A community’s collective passion for educating its youth brought the Challenger Learning Center for Science and Technology (CLC) to Woodstock in 2000. Students, teachers, families, businesses and the City of Woodstock rallied donating money to make the goal a reality. Woodstock was chosen as the home of the 44th Challenger Center and to carry forward the goals of the Teacher in Space mission of the Space Shuttle Challenger STS-51-L.

In August 2000, the founding board of directors selected a vacant building at 222 Church St. as the site for Illinois’ first Challenger Learning Center. Architects designed a state-of-the-art, space-flight simulator to educate, challenge and inspire students in schools in northern Illinois and southern Wisconsin.

Funds to buy and renovate 222 Church St. and purchase the simulator, mission control and Challenger curriculums came from state and federal grants, a $1 million donation from a Woodstock business person, nearly $1 million from a Woodstock family and generous donations from CLC friends.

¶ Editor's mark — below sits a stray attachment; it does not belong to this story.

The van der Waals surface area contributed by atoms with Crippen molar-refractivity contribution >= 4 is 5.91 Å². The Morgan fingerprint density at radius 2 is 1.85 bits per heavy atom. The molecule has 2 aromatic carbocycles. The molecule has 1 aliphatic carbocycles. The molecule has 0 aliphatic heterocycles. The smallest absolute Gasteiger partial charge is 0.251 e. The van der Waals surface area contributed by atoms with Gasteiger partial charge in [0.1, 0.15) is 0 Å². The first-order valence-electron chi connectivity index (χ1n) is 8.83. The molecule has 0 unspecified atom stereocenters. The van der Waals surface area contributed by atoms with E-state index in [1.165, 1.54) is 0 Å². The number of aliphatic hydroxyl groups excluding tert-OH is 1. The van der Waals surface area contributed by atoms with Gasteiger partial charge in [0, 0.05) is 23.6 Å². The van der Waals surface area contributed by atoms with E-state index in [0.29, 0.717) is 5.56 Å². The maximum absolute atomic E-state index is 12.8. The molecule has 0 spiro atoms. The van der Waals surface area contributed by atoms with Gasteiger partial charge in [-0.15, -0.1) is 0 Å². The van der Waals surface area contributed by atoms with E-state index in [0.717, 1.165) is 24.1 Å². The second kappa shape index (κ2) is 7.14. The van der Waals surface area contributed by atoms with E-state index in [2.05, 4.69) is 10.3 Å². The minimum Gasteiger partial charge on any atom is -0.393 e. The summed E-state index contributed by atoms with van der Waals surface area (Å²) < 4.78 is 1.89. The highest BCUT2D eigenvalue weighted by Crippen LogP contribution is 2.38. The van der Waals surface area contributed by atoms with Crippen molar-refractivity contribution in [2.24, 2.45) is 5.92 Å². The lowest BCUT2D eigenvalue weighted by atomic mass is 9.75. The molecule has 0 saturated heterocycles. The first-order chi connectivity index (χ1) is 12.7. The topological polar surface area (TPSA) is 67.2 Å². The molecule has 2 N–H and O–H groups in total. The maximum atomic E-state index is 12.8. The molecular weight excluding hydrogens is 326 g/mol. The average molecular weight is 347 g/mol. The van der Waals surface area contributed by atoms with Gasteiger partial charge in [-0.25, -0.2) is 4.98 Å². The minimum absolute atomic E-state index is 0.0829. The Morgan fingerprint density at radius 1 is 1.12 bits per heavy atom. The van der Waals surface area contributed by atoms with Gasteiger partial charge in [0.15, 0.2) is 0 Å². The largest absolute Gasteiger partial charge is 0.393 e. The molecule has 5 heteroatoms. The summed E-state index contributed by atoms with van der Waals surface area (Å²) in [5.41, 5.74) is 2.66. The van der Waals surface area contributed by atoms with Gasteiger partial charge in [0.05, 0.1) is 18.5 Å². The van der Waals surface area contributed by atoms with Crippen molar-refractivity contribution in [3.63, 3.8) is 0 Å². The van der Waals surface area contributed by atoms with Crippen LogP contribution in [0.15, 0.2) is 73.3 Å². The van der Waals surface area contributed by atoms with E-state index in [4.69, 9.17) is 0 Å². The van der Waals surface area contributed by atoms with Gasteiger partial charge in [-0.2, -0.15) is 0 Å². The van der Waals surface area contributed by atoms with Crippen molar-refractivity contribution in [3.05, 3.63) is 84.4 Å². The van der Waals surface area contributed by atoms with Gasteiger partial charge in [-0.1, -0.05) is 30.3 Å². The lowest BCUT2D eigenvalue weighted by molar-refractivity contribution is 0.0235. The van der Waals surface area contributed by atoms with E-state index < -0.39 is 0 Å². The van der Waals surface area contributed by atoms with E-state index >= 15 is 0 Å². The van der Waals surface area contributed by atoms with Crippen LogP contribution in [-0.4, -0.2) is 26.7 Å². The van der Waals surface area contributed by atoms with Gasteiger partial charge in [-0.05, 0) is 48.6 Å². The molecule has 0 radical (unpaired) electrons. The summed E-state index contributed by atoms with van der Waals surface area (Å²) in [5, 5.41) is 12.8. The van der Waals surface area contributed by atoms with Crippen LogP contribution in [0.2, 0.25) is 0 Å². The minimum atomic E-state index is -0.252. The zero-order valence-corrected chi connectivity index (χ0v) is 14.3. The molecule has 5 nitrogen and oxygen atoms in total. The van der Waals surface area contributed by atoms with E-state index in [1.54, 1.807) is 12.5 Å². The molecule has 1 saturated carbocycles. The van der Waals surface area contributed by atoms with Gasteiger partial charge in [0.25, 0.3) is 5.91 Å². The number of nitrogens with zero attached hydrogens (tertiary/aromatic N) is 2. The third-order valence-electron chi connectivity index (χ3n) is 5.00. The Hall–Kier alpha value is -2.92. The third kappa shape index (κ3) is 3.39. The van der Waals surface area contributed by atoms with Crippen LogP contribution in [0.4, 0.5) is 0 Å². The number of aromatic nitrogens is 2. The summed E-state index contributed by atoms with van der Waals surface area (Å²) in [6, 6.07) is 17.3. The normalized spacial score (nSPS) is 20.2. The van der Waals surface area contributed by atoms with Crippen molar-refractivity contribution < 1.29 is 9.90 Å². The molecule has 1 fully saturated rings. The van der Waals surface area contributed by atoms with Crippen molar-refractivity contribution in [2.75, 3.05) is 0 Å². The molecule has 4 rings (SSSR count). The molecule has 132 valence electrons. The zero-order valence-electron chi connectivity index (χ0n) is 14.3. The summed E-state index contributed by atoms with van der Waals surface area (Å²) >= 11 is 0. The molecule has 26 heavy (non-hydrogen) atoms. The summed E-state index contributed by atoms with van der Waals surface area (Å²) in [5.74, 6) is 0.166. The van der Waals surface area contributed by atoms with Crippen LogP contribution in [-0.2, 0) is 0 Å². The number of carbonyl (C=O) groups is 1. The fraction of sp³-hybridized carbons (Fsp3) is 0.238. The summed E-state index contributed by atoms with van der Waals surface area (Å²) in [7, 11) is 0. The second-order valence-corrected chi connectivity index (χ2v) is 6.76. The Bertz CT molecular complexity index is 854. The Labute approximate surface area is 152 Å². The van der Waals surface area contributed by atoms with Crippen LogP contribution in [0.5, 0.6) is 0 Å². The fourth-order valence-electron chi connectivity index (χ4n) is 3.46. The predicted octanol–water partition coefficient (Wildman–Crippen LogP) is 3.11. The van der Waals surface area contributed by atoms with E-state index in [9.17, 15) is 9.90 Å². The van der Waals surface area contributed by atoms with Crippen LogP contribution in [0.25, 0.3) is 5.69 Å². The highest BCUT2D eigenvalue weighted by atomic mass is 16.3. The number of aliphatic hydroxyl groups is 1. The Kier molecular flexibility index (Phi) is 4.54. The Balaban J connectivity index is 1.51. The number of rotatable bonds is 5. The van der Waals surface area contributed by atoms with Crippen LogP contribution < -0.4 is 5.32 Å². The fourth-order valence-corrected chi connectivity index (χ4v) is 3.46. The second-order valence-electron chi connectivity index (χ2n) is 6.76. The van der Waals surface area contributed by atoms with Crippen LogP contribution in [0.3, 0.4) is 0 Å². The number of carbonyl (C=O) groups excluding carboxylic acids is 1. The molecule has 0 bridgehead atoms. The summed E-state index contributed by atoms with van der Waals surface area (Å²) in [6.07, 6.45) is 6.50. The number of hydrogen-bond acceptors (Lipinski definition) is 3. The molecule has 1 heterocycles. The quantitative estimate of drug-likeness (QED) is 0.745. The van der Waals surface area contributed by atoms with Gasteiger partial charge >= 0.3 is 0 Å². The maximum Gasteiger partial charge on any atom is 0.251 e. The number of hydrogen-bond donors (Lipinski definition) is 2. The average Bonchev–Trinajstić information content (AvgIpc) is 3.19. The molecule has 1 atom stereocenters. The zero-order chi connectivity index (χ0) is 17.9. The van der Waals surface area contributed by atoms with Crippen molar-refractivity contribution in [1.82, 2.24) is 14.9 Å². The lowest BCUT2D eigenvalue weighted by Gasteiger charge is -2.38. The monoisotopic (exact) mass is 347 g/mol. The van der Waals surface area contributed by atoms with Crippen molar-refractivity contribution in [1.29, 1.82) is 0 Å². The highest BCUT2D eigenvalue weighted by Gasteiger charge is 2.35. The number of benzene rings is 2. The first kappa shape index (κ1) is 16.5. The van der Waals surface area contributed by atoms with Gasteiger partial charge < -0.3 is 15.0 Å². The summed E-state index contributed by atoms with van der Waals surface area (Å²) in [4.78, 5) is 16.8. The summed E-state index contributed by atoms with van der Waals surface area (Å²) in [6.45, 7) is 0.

The first “Rendezvous with a Comet” mission was flown on September 18, 2001, by fifth grade students from Woodstock’s Clay Street School. Since then more than 150,000 students have completed Challenger Learning Center’s programming.

In addition to school-based curriculums and experiences, CLC has offered summer camps and family science nights. CLC has also collaborated with other organizations to provide STEM opportunities for children. Together with the Museum of Science and Industry, CLC piloted a Mission to Mars curriculum for sixth through eighth graders that included video conferencing with NASA scientists. CLC has worked with Northern Illinois University, Exxon Mobile and former astronaut Bernard Harris to offer NIU/Challenger summer camp experiences for middle school students.

The CLC began a relationship with Aurora University in the spring of 2010. On March 31, 2015, CLC’s property and charter were transferred to Aurora.

In spring 2018, a new simulation was introduced, “Expedition Mars,” with students now exploring the Red Planet. The simulation is based on NASA’s plans to explore Mars, with life-like images, hands-on science and a state-of-the-art computer interface.

In the summer of 2019, Aurora University transferred ownership of the CLC to Woodstock Community Unit School District 200 who moved the facility to Olson Elementary School, 720 W. Judd. The first missions began there in September of 2019.

Award History